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Poster B7

Identifying Emotions Par Formats: Intra-brain EEG-Connectivity during Emotion Recognition in Human Faces, Emoji Faces, and Stick Figures

Poster Session B - Sunday, April 14, 2024, 8:00 – 10:00 am EDT, Sheraton Hall ABC

Munna R. Shainy1 (, Meghna Shekar1, Sumit Sharma1, Arun Sasidharan2, Vrinda Marigowda1; 1Axxonet Brain Research Laboratory, Axxonet System Technologies, Bengaluru, 2National Institute of Mental Health and Neurosciences, Bengaluru

Evidence suggests humans recognize emotions, not just in other humans but also in inanimate objects. This study aims to demarcate the differences in intra-brain connectivity during recognition of embodied emotions using stick figure configurations as opposed to that in emoji faces and human faces. Fifteen young, healthy adults attempted a visual search paradigm-based experiment in which they recognized positive, negative, and neutral emotions depicted in three formats. Simultaneously, 32-channel EEG recordings at a 1000 Hz sampling rate were acquired, and using Brainstorm software, preprocessed epochs were analyzed using Phase Transfer Entropy. Statistical comparisons for recognition of positive emotions in stick figures, as opposed to negative emotions, revealed weaker connections from P3 to frontocentral areas and strong Cz to F7 connections in the delta band, unlike in positive emoji and human faces conditions, implying reduced need for cognitive control and unique decision making. Weaker frontal to parieto-occipital (FP2 to Pz and O1) connections in the beta band observed during the positive emoji condition imply visual and emotion processing, while a distinctive pattern of weaker T8 to F3 and stronger O2 to T8 connections observed during the positive stick figure condition. Further, in the gamma band, P8 to FP1 and O2 to CP3 connections are found to be stronger during positive emoji faces whilst Pz to Fz connections are strong during positive stick figures. Overall, the findings highlight intra-brain connections during the recognition of embodied emotions involving both unique and comparable differences from human and emoji faces.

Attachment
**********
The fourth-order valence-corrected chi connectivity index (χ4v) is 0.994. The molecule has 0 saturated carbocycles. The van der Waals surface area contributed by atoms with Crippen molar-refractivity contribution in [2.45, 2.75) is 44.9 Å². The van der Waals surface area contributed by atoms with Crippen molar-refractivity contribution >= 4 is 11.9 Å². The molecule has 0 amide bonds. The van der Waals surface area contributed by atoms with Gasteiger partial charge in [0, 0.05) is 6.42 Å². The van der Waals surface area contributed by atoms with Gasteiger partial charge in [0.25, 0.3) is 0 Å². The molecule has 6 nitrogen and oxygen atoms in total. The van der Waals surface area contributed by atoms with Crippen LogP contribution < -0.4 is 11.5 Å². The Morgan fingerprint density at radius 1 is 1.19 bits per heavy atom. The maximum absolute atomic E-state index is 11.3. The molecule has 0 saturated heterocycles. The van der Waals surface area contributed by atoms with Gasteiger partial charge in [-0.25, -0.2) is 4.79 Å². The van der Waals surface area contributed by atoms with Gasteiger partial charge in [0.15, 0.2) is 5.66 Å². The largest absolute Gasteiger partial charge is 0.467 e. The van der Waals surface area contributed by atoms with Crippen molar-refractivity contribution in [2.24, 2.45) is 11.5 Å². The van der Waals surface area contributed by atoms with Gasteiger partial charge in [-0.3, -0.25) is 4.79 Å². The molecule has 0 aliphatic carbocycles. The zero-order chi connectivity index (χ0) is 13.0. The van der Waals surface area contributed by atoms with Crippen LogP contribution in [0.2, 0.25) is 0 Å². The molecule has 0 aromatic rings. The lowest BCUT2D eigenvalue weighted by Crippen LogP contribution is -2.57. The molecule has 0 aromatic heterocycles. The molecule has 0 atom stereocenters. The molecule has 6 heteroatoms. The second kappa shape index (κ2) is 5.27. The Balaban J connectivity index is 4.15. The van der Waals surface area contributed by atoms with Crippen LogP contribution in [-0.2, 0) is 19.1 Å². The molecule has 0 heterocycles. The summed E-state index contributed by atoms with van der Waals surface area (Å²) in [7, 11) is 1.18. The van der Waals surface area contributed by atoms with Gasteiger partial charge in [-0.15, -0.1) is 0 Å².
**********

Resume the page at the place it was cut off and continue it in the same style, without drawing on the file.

Topic Area: EMOTION & SOCIAL: Emotional responding


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